Ash study shows no harmed health

Ash study shows no harmed health

August 18th, 2010 by Pam Sohn in Health

There were no elevated metals levels found in the blood tests for arsenic, cobalt, and nickel. Some participants had levels above normal for the following components:

* 8.3% for copper

* 3.0% for aluminum

* 0.5% for chromium

* 27% for selenium**

** Repeat tests for selenium after changes in diet and vitamin supplements showed normal or close to normal values for all who were re-tested.

Source: ORAU and Vanderbilt study

HARRIMAN, Tenn. - A health study of 214 residents in 112 households near the Kingston ash spill site is getting a cautious thumbs up from community members.

"I am glad to see that at this time there was no adverse health effects for the ash spill," said Randy Ellis, a member of the ash spill community action group and newly elected Roane County commissioner.

"I would like to request that TVA redo this testing five or 10 years down the road," he said.

The independent study, funded by the Tennessee Valley Authority and released Tuesday, "suggests no expected long-term effects on physical health from current levels of exposure," to the toxics-laden coal ash that spilled 20 months ago when a 50-year-old wet coal ash landfill wall collapsed at the Kingston Fossil Plant.

The Dec. 22, 2008, accident spilled 5.4 million cubic yards - 1.2 billion gallons - of slushy ash onto 300 acres of residential farmland and the Emory River. Wet coal ash is the waste byproduct of making electricity with coal.

Donna Cragle, an author of the health report and the vice president and director of the Oak Ridge Associated Universities, said the report is not a research study.

"It was a service to the community because there was so much concern and questions," she said. "And not a lot was known about the impacts of fly ash."

The target group was all residents - nearly 700 households - living within a two-mile radius from the spill site. But residents from only 12 households in the one-mile radius and only 37 in the second mile radius volunteered to be tested for respiratory, metal, kidney and liver impacts, Cragle said.

Because TVA funded the study, many in the community questioned the independence of the work, acknowledged Cragle and Dr. Donna Seger, a physician and associate professor with Vanderbilt University Medical Center and the medical director of the Tennessee Poison Center.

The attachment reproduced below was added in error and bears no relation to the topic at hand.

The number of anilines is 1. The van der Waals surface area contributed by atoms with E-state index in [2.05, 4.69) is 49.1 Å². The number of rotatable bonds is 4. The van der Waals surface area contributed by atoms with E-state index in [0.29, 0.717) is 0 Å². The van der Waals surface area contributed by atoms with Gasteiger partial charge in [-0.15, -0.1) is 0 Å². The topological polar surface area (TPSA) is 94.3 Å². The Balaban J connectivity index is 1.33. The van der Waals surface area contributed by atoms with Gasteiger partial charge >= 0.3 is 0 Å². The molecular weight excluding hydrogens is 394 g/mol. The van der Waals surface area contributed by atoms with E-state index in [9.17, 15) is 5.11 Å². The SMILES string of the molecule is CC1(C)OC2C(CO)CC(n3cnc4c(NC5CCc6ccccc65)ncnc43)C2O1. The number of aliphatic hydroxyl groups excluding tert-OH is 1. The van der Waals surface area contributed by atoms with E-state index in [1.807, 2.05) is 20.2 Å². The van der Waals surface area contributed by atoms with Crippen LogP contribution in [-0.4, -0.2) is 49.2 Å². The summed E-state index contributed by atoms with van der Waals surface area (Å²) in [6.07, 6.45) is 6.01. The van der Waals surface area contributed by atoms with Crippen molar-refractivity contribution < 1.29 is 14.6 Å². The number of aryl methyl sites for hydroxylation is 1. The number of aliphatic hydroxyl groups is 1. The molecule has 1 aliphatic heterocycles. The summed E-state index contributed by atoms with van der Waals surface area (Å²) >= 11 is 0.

"We're recommending that there be more study," Seger said. "There's never been a population like this, so we think there should be further study."

Anda Ray, TVA's senior vice president of environment and technology, said the agency just received the study Tuesday, but would consider the recommendation.

Staff Photo by Patrick Smith United Mountain Defense volunteer Matt Landon prepares to fill another jar with sediment to be tested from the sludge left in the Swan Pond Lake Road community after the TVA coal ash spill on Dec. 22. The United Mountain Defense organization is providing their own testing records to help concerned citizens weary of TVA's information.

"We're still digesting it," she said, adding that the agency is pleased that the study has found no ill health affects.

Craig Zeller, the spill site's remedial project manager for the U.S. Environmental Protection Agency, said EPA also is recommending that the study be continued.

"And we'll be looking at other studies, too - of the fish and aquatic life and animals," he said.

TVA President Tom Kilgore said Tuesday he "was very gratified" by the finding that there were no ill health effects from the ash spill.

But he said TVA will continue to work to monitor and clean up the area from the December 2008 accident.

"After the initial shock of its happening, I think we've done a really good job of getting the river cleaned up and I think the residents in the area were glad to get back in the river this spring," he said.

Most of those living near the spill were bought out by TVA in the ensuing months, said Brenda Timm, head of the Community Advisory Committee that was formed during the spill's aftermath.

Seger and Cragle said the most common symptoms reported by participants were those related to upper airway irritation, including runny nose, cough and congestion.

Twenty-three percent told health workers they had those symptoms before the spill, but 63 percent of the people said they suffered those symptoms only after the spill, Seger said.

"Those conditions were not necessarily present in the participants at the time they were," she said.

The exams occurred months after the spill occurred and government agencies acted to wet down the spilled ash and prevent it from becoming airborne.

The tests for metals did not find elevated levels in the study group, the doctors said, and the abnormalities or variations were deemed in the study to be due to preexisting medical conditions.

Elevated selenium levels were determined to be from supplements, not coal ash, Seger said.